Mumbai: Conglomerate Tata Group plans to build one of India's biggest iPhone assembly plants, tapping Apple Inc.'s ambitions to increase manufacturing in the South Asian country.
Tata wants to construct the factory in Hosur in the southern Tamil Nadu state, according to people with knowledge of the matter. The facility will likely have about 20 assembly lines and employ 50,000 workers within two years, according to the people, who declined to be named discussing unannounced plans. The goal is for the site to be operational in 12 to 18 months.
Localising supply chain
The plant would bolster Apple's efforts to localise its supply chain and strengthen its partnership with Tata, which already has an iPhone factory it acquired from Wistron Corp. in the neighbouring Karnataka state. Apple is diversifying its operations away from China by working with assembly and component manufacturing partners in India, Thailand, Malaysia and elsewhere.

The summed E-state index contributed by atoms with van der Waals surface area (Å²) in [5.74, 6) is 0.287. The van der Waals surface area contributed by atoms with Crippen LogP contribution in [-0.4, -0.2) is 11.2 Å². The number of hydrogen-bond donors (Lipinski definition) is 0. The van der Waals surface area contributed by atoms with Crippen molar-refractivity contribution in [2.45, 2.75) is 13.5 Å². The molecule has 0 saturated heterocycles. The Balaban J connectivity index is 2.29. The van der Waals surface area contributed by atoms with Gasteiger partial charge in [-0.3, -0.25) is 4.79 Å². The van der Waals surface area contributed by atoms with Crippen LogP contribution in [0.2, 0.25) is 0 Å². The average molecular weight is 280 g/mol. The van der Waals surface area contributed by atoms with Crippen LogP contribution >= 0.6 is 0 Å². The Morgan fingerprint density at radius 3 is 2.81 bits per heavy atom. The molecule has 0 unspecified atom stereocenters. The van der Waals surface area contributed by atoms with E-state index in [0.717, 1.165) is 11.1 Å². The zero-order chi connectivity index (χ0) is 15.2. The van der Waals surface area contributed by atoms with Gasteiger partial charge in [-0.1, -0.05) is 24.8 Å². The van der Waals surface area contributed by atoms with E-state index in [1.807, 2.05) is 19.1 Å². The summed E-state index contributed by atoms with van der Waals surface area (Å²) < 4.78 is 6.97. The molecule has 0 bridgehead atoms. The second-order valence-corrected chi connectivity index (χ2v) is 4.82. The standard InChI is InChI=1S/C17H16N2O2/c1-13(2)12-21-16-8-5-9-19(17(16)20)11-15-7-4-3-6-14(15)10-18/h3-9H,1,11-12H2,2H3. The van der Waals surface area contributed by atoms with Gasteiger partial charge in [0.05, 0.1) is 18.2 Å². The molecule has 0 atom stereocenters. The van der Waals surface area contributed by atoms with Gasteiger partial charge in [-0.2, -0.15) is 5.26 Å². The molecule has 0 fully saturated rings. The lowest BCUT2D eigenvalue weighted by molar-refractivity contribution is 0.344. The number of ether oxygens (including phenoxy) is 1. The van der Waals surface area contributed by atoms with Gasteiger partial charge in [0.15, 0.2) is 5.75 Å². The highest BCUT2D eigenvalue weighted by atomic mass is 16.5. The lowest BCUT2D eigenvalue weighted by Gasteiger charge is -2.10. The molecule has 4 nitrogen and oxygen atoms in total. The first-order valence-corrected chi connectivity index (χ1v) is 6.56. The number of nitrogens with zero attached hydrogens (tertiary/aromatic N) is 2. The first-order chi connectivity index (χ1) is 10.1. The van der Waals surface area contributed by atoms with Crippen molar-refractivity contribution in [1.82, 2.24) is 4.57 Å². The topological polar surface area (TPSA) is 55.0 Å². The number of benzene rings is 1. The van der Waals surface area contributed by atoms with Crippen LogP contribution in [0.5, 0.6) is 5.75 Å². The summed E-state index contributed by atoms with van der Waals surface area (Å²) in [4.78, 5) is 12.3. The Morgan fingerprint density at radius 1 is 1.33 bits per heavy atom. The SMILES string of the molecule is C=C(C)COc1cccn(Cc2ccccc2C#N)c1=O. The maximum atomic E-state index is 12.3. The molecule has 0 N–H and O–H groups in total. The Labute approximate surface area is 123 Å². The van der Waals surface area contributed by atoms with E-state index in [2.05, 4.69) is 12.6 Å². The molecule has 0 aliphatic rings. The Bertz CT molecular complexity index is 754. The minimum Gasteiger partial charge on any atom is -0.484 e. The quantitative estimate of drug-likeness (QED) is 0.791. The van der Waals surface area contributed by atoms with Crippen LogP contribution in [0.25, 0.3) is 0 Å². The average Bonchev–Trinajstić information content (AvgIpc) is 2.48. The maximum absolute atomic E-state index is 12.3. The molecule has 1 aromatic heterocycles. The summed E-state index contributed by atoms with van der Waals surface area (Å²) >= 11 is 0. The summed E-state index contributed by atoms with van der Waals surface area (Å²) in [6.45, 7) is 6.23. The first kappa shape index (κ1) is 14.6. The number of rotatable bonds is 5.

An Apple spokesman declined to comment, while a Tata representative didn't respond to a request for comment.
Expanding beyond traditional businesses
The Indian conglomerate has taken other steps to increase its business with Apple and expand beyond its traditional businesses that range from salt to software. It has accelerated hiring at its existing facility in Hosur, where it produces iPhone enclosures, or metal casings. Tata has also said it'll launch 100 retail stores focused on Apple products. For its part, Apple has opened two stores in the nation and is planning three more.
Prime Minister Narendra Modi's production-linked subsidies have spurred Apple's key suppliers such as Taiwan's Foxconn Technology Group and Pegatron Corp. to ramp up in India. That helped Apple assemble more than $7 billion of iPhones in India in the previous fiscal year, increasing the country's share of the device's production to about 7%. The rest are assembled in China, which until a few years ago made all of them.
The new plant is set to be mid-sized among iPhone factories globally. It would likely be bigger than the one Tata acquired from Wistron, which employs more than 10,000 people, and smaller than Foxconn's biggest China facilities that employ hundreds of thousands.
Apple and Tata could likely urge the government to award subsidies for the new factory as it's expected to begin production just as previous state-backed financial incentives are set to expire.